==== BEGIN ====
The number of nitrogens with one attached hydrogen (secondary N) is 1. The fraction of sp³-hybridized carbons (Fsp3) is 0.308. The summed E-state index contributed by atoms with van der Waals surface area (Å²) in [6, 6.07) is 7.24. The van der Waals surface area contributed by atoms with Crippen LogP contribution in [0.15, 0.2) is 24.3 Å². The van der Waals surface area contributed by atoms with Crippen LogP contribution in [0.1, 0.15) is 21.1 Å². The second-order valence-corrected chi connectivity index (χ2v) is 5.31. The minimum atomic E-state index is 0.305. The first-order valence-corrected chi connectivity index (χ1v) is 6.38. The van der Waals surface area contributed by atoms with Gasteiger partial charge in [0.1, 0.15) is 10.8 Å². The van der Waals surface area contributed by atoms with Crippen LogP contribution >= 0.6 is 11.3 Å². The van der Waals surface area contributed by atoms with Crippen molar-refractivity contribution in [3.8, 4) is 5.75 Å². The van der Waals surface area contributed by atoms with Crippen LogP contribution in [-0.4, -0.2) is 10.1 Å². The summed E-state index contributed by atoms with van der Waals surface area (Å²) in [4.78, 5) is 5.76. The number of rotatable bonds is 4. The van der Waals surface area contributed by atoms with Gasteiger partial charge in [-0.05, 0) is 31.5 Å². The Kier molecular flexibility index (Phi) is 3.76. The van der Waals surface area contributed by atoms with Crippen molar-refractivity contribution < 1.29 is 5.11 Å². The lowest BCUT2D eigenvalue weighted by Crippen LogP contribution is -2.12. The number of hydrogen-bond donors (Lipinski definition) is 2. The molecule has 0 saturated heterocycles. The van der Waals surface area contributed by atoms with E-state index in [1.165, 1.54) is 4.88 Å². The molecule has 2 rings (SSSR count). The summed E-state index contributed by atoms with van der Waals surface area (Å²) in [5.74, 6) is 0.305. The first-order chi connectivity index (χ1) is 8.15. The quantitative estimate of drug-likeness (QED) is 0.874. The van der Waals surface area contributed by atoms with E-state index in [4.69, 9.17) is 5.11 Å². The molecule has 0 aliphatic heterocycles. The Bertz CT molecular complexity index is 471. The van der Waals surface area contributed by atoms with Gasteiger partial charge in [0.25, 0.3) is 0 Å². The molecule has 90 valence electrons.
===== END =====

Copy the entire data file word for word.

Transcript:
The number of nitrogens with one attached hydrogen (secondary N) is 1. The fraction of sp³-hybridized carbons (Fsp3) is 0.308. The summed E-state index contributed by atoms with van der Waals surface area (Å²) in [6, 6.07) is 7.24. The van der Waals surface area contributed by atoms with Crippen LogP contribution in [0.15, 0.2) is 24.3 Å². The van der Waals surface area contributed by atoms with Crippen LogP contribution in [0.1, 0.15) is 21.1 Å². The second-order valence-corrected chi connectivity index (χ2v) is 5.31. The minimum atomic E-state index is 0.305. The first-order valence-corrected chi connectivity index (χ1v) is 6.38. The van der Waals surface area contributed by atoms with Gasteiger partial charge in [0.1, 0.15) is 10.8 Å². The van der Waals surface area contributed by atoms with Crippen LogP contribution >= 0.6 is 11.3 Å². The van der Waals surface area contributed by atoms with Crippen molar-refractivity contribution in [3.8, 4) is 5.75 Å². The van der Waals surface area contributed by atoms with Crippen LogP contribution in [-0.4, -0.2) is 10.1 Å². The summed E-state index contributed by atoms with van der Waals surface area (Å²) in [4.78, 5) is 5.76. The number of rotatable bonds is 4. The van der Waals surface area contributed by atoms with Gasteiger partial charge in [-0.05, 0) is 31.5 Å². The Kier molecular flexibility index (Phi) is 3.76. The van der Waals surface area contributed by atoms with Crippen molar-refractivity contribution < 1.29 is 5.11 Å². The lowest BCUT2D eigenvalue weighted by Crippen LogP contribution is -2.12. The number of hydrogen-bond donors (Lipinski definition) is 2. The molecule has 0 saturated heterocycles. The van der Waals surface area contributed by atoms with E-state index in [1.165, 1.54) is 4.88 Å². The molecule has 2 rings (SSSR count). The summed E-state index contributed by atoms with van der Waals surface area (Å²) in [5.74, 6) is 0.305. The first-order chi connectivity index (χ1) is 8.15. The quantitative estimate of drug-likeness (QED) is 0.874. The van der Waals surface area contributed by atoms with E-state index in [4.69, 9.17) is 5.11 Å². The molecule has 0 aliphatic heterocycles. The Bertz CT molecular complexity index is 471. The van der Waals surface area contributed by atoms with Gasteiger partial charge in [0.25, 0.3) is 0 Å². The molecule has 90 valence electrons.